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OLPC jumps ARM bandwagon with $165 laptop at CES

One Laptop Per Child, the outfit dedicated to bringing affordable computers to children in developing countries, became the latest name to jump on the ARM bandwagon as it demonstrated the latest version of its portable PC at the Consumer Electronics Show 2011 in Las Vegas.

The organisation (opens in new tab)'s new XO-1.75 laptop uses an ARM-based 1GHz Armada 610 chip from Marvell Technology. It has an 8.9-inch touchscreen and uses just two Watts of power - half the figure consumed by its x86-based predecessor, the XO.

The new laptop replaces the cancelled x86-based XO-2, and takes a major step towards tablet computing. By placing the motherboard behind the device's screen, it leaves the other half of containing just the keyboard and battery - paving the way for future models to do away with the keyboard entirely.

The forthcoming XO-3, which will have a 9.7in touchscreen - the same size as Apple's iPad - is due to be released in 2012, and will consume just 1 Watt of power.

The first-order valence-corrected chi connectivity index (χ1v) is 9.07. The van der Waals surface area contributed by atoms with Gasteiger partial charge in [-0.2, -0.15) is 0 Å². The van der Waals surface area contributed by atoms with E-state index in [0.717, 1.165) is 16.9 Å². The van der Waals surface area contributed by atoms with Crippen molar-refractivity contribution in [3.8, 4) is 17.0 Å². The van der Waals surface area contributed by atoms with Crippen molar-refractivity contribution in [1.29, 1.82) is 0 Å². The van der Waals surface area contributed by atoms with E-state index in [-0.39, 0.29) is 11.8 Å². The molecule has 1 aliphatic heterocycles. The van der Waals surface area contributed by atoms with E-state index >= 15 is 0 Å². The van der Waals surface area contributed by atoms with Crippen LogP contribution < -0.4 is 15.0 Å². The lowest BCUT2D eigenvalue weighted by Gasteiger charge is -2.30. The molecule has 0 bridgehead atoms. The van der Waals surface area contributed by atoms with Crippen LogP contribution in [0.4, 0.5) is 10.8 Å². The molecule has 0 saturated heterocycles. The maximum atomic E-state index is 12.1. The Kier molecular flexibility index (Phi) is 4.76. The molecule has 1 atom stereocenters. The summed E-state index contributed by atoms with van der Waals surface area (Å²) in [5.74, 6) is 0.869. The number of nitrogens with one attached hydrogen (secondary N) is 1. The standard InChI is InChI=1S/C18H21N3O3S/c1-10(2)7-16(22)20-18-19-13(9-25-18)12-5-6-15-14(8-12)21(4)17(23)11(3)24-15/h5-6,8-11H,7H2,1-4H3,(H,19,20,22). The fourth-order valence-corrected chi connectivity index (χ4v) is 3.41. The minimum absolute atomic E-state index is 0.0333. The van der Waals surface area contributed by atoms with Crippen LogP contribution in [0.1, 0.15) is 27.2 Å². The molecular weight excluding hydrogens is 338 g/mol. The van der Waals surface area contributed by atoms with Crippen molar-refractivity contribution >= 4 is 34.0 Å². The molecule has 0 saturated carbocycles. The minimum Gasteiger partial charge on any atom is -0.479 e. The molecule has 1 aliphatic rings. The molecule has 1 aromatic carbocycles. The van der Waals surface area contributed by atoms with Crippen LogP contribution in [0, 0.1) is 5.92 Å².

The XO-1.75 will begin shipping during the second quarter of this year. The new device's $165 (£106) price tag also brings it closer to the company's original goal of shipping laptops for less than $100 per unit.

OLPC's chief technology officer, Edward McNierney, explained that the firm had shifted its focus from price to power consumption, owing to the fact that it was shipping PCs to users with little or no access to regular power supplies.

"The biggest obstacle has been power," said McNierney. "We are pretty excited about getting a lower-power laptop out there."

McNierney demonstrated recharging the XO-1.75 with a hand crank, saying that the unit could be fully recharged by hand in just 1 hour and 47 minutes of twisting and turning, so the machine also doubles as a portable gym.

In another change of technology, the new laptop's battery is made from lithium ferrous phosphate, which McNierney claims is less prone to overheating than lithium ion.

OLPC's batteries are designed to last five years, and slow-recharging is one way to extend the life of the battery, McNierney said. monitors all leading technology stories and rounds them up to help you save time hunting them down.